In the context of events the denial of his arrest led me to inferring one of two things. The first inference I made was that it was likely true the Prince had not been arrested and was asked to desist from his actions against Jordan’s security and stability. This is because a person of royal status, and no less someone closely related to the King, would be treated in the way that any more ordinary, less royal Jordanian subject would in such circumstances. Therefore it would make sense that the Prince would receive a courtesy call of sorts from the security forces, telling him to cease what he was doing – whereby it would give him a chance to abide by such a request, before further action is taken against him. On a side note, the request itself might also have a deeper meaning or purpose: a veiled threat that was made to sound dignified to public ears, but in actual fact functioned more as a command – and perhaps a precursor to more drastic actions to be taken in the future, should the Prince not comply.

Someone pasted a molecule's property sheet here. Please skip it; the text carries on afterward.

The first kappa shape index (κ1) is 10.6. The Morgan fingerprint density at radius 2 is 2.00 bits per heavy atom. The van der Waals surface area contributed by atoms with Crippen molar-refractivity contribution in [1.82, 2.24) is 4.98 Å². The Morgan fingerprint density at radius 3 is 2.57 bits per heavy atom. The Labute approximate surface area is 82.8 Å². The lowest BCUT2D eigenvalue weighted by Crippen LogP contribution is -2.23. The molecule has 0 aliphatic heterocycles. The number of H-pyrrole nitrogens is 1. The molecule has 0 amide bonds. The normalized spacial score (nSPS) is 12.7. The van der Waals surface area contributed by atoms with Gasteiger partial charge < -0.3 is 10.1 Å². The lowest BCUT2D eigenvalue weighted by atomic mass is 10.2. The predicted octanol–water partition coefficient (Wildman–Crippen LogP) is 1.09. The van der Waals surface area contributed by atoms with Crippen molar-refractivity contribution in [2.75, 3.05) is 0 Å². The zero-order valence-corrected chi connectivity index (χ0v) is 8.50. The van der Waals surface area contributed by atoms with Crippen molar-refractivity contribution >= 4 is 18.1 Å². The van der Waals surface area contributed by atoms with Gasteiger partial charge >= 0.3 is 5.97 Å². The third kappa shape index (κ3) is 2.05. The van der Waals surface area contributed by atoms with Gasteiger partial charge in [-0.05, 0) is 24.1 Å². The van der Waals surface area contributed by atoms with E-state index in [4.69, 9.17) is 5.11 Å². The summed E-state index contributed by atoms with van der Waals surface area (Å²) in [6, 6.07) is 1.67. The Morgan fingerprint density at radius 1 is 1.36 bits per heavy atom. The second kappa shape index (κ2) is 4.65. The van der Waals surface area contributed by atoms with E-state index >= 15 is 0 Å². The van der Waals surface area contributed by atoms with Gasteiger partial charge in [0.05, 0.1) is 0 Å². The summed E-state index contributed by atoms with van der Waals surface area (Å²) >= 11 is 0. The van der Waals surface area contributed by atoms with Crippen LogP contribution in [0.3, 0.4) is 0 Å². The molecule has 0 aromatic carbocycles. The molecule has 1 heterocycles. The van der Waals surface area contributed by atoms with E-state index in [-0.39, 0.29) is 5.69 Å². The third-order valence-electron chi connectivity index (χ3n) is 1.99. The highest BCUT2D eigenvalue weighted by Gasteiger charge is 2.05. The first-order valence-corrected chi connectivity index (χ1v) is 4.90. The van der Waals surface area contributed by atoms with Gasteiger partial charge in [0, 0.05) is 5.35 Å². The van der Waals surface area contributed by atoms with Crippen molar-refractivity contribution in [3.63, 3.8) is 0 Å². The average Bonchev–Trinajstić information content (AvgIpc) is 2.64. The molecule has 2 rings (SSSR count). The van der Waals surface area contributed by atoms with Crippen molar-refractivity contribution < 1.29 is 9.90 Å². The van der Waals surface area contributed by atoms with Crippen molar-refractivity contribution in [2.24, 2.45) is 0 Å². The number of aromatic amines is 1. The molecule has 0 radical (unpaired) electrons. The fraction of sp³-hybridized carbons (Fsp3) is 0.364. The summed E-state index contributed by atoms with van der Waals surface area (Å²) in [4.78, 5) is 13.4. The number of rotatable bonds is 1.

The second thing I inferred from the statement was he possibly had been arrested, but that the security forces were withholding this information from the public temporarily – at the very least until the investigations had included or until a time they had deemed it best to do so. This would make sense, as if he was indeed implicated in the saga, this would be an embarrassing matter for the Hashemite royal house – which would make it likely they would try to conceal such high-profile matter from the guise of public scrutiny. It would also be understandable why they would choose to do so, considering the current pressures facing Jordanian society with the Coronavirus pandemic and its economic impact. In other words, hiding this matter would ensure the stability of the country does not take another knock from such a serious situation. It would also make sense for the security forces to keep the situation from public view, as it would allow the King to deal with this rather royal issue ‘in-house’ – so as to allow the royal family privacy to deal with it.